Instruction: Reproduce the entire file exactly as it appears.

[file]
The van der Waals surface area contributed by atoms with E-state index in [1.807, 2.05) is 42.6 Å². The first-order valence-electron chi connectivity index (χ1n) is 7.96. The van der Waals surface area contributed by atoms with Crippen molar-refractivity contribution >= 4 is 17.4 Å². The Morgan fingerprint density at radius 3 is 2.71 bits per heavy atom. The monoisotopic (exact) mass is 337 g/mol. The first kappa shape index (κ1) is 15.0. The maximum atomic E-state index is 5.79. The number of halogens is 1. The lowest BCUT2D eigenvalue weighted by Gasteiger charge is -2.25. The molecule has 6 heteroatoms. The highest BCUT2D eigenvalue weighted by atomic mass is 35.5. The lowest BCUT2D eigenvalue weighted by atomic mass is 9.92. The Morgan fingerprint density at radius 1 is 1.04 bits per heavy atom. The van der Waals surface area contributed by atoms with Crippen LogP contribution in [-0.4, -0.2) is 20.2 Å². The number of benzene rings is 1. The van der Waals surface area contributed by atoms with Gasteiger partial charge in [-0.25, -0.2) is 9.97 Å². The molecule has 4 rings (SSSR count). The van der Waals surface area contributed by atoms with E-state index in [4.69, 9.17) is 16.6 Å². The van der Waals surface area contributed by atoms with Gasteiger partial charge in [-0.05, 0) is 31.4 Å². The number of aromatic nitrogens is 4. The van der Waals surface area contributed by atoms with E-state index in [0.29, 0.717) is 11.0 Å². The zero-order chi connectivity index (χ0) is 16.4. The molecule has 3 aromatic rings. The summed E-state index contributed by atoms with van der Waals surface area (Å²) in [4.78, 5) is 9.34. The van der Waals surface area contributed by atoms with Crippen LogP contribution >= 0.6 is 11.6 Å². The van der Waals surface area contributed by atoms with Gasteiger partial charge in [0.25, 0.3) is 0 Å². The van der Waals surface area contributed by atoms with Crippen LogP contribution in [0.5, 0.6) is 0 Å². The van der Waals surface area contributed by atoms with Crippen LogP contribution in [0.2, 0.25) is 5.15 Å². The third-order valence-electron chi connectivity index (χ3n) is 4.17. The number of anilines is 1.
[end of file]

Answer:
The van der Waals surface area contributed by atoms with E-state index in [1.807, 2.05) is 42.6 Å². The first-order valence-electron chi connectivity index (χ1n) is 7.96. The van der Waals surface area contributed by atoms with Crippen molar-refractivity contribution >= 4 is 17.4 Å². The Morgan fingerprint density at radius 3 is 2.71 bits per heavy atom. The monoisotopic (exact) mass is 337 g/mol. The first kappa shape index (κ1) is 15.0. The maximum atomic E-state index is 5.79. The number of halogens is 1. The lowest BCUT2D eigenvalue weighted by Gasteiger charge is -2.25. The molecule has 6 heteroatoms. The highest BCUT2D eigenvalue weighted by atomic mass is 35.5. The lowest BCUT2D eigenvalue weighted by atomic mass is 9.92. The Morgan fingerprint density at radius 1 is 1.04 bits per heavy atom. The van der Waals surface area contributed by atoms with Crippen LogP contribution in [-0.4, -0.2) is 20.2 Å². The number of benzene rings is 1. The van der Waals surface area contributed by atoms with Gasteiger partial charge in [-0.25, -0.2) is 9.97 Å². The molecule has 4 rings (SSSR count). The van der Waals surface area contributed by atoms with E-state index in [4.69, 9.17) is 16.6 Å². The van der Waals surface area contributed by atoms with Gasteiger partial charge in [-0.05, 0) is 31.4 Å². The number of aromatic nitrogens is 4. The van der Waals surface area contributed by atoms with E-state index in [0.29, 0.717) is 11.0 Å². The zero-order chi connectivity index (χ0) is 16.4. The molecule has 3 aromatic rings. The summed E-state index contributed by atoms with van der Waals surface area (Å²) in [4.78, 5) is 9.34. The van der Waals surface area contributed by atoms with Crippen LogP contribution >= 0.6 is 11.6 Å². The van der Waals surface area contributed by atoms with Gasteiger partial charge in [0.25, 0.3) is 0 Å². The van der Waals surface area contributed by atoms with Crippen LogP contribution in [0.5, 0.6) is 0 Å². The van der Waals surface area contributed by atoms with Crippen LogP contribution in [0.2, 0.25) is 5.15 Å². The third-order valence-electron chi connectivity index (χ3n) is 4.17. The number of anilines is 1.